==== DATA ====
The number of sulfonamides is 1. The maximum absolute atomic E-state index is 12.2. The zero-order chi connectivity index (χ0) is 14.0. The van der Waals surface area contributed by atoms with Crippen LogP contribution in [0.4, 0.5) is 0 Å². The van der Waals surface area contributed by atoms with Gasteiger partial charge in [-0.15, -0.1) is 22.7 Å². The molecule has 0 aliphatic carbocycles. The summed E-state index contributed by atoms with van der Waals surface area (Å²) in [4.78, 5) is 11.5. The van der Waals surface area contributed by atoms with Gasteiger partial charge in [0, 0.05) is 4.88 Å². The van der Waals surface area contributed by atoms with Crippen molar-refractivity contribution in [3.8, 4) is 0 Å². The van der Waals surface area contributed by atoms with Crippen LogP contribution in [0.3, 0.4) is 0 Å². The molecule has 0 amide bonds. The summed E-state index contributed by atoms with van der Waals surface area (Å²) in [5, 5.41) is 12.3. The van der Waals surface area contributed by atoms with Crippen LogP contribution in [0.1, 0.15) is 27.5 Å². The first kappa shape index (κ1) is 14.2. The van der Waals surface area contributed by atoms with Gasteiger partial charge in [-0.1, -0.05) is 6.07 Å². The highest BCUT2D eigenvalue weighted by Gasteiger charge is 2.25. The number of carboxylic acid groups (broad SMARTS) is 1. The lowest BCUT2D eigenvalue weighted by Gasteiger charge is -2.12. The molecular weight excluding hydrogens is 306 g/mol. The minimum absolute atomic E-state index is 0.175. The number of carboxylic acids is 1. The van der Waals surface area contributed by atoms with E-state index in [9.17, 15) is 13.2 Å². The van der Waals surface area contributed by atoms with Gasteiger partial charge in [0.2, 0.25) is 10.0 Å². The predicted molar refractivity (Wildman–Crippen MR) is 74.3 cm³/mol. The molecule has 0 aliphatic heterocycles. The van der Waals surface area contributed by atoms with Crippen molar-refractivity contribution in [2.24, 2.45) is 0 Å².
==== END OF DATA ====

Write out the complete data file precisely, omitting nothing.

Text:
The number of sulfonamides is 1. The maximum absolute atomic E-state index is 12.2. The zero-order chi connectivity index (χ0) is 14.0. The van der Waals surface area contributed by atoms with Crippen LogP contribution in [0.4, 0.5) is 0 Å². The van der Waals surface area contributed by atoms with Gasteiger partial charge in [-0.15, -0.1) is 22.7 Å². The molecule has 0 aliphatic carbocycles. The summed E-state index contributed by atoms with van der Waals surface area (Å²) in [4.78, 5) is 11.5. The van der Waals surface area contributed by atoms with Gasteiger partial charge in [0, 0.05) is 4.88 Å². The van der Waals surface area contributed by atoms with Crippen molar-refractivity contribution in [3.8, 4) is 0 Å². The van der Waals surface area contributed by atoms with Crippen LogP contribution in [0.3, 0.4) is 0 Å². The molecule has 0 amide bonds. The summed E-state index contributed by atoms with van der Waals surface area (Å²) in [5, 5.41) is 12.3. The van der Waals surface area contributed by atoms with Crippen LogP contribution in [0.1, 0.15) is 27.5 Å². The first kappa shape index (κ1) is 14.2. The van der Waals surface area contributed by atoms with Gasteiger partial charge in [-0.1, -0.05) is 6.07 Å². The highest BCUT2D eigenvalue weighted by Gasteiger charge is 2.25. The number of carboxylic acid groups (broad SMARTS) is 1. The lowest BCUT2D eigenvalue weighted by Gasteiger charge is -2.12. The molecular weight excluding hydrogens is 306 g/mol. The minimum absolute atomic E-state index is 0.175. The number of carboxylic acids is 1. The van der Waals surface area contributed by atoms with E-state index in [9.17, 15) is 13.2 Å². The van der Waals surface area contributed by atoms with Gasteiger partial charge in [0.2, 0.25) is 10.0 Å². The predicted molar refractivity (Wildman–Crippen MR) is 74.3 cm³/mol. The molecule has 0 aliphatic heterocycles. The van der Waals surface area contributed by atoms with Crippen molar-refractivity contribution in [2.24, 2.45) is 0 Å².